Little Fires Everywhere
Updated: Mar 30, 2020
What a week it has been in the Midwest! The weather has been extremely cold one week, and then extremely snowy the next, but it has been conducive to cuddling up in a cozy blanket with a warm beverage and good book. Last week, I finished Little Fires Everywhere by Celeste Ng and it was a solid 4.5/5 star read. This book kept me engaged from start to finish and it is so so good.
The story is set in Shaker Heights, an affluent suburb of Cleveland, where the houses are cookie cutter perfection. Everything is planned out, from the aesthetics of the homes to the lives of everyone in the town. Everyone follows the rules and no one deviates from the norms in Shaker Heights. The story follows the Richardson family who appear like the perfect family from the outside, looking in, and the Warren mother/daughter duo, who live a transient life, unlike anyone in the town. The story unfolds around a local family who want to adopt a Chinese-American baby and touches on family dynamics, society, culture, and relationships. Who really is your family? The one you are born into and share genetics with? Or the people you closely surround yourself with and choose as your family?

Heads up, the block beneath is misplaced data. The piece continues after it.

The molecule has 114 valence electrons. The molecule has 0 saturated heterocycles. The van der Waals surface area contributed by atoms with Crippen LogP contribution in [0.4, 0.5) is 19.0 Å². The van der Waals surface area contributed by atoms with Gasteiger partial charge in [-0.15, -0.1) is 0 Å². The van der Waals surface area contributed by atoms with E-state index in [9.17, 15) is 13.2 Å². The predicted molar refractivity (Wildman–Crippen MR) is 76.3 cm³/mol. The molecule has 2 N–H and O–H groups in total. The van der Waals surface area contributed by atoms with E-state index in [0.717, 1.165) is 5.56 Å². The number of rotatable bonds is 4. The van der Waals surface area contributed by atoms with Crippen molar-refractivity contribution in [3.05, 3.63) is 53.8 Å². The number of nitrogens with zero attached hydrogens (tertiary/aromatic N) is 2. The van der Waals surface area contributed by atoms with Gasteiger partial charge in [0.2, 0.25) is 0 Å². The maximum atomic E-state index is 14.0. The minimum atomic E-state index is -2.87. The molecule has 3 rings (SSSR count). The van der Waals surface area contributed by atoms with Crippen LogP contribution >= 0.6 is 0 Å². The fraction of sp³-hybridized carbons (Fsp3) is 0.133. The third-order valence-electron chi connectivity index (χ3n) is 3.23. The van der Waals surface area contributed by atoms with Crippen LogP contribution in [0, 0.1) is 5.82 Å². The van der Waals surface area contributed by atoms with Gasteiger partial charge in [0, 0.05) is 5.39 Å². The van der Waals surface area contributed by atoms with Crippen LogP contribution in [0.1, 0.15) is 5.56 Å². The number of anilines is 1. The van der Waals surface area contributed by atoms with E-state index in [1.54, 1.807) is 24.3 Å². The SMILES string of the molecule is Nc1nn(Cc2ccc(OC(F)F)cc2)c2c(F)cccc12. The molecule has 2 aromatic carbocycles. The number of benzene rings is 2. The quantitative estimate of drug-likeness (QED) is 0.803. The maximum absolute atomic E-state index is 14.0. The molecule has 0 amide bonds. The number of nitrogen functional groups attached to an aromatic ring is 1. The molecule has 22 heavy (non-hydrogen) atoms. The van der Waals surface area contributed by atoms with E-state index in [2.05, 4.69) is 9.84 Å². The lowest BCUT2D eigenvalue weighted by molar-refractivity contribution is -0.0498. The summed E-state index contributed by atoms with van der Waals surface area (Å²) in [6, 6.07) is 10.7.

This book makes you think and touches on so many important subjects, while keeping the main plot alive. There was a lot going on at once, but it was easy to follow and Celeste Ng’s writing was witty and fun to read.
Here are some of my favorite quotes from the book that resonated with me:
“One had followed the rules, and one had not. But the problem with rules... was that they implied a right way and a wrong way to do things. When, in fact, most of the time they were simply ways, none of them quite wrong or quite right, and nothing to tell you for sure what side of the line you stood on.”
“Parents, she thought, learned to survive touching their children less and less.”
“It came, over and over, down to this: What made someone a mother? Was it biology alone, or was it love?”
“Sometimes, just when you think everything’s gone, you find a way….Like after a prairie fire. I saw one, years ago, when we were in Nebraska. It seems like the end of the world. The earth is all scorched and black and everything green is gone. But after the burning the soil is richer, and new things can grow…People are like that, too, you know. They start over. They find a way.”
I highly recommend this one if you are looking for a fast paced read that covers social topics and family dynamics in a thought provoking way. If you live in the Midwest, stay warm and think spring thoughts. I have to remind myself that warm weather is around the corner. Next week, I am going to San Diego for work and I am hoping to get some sun, fresh air, and lots of reading in.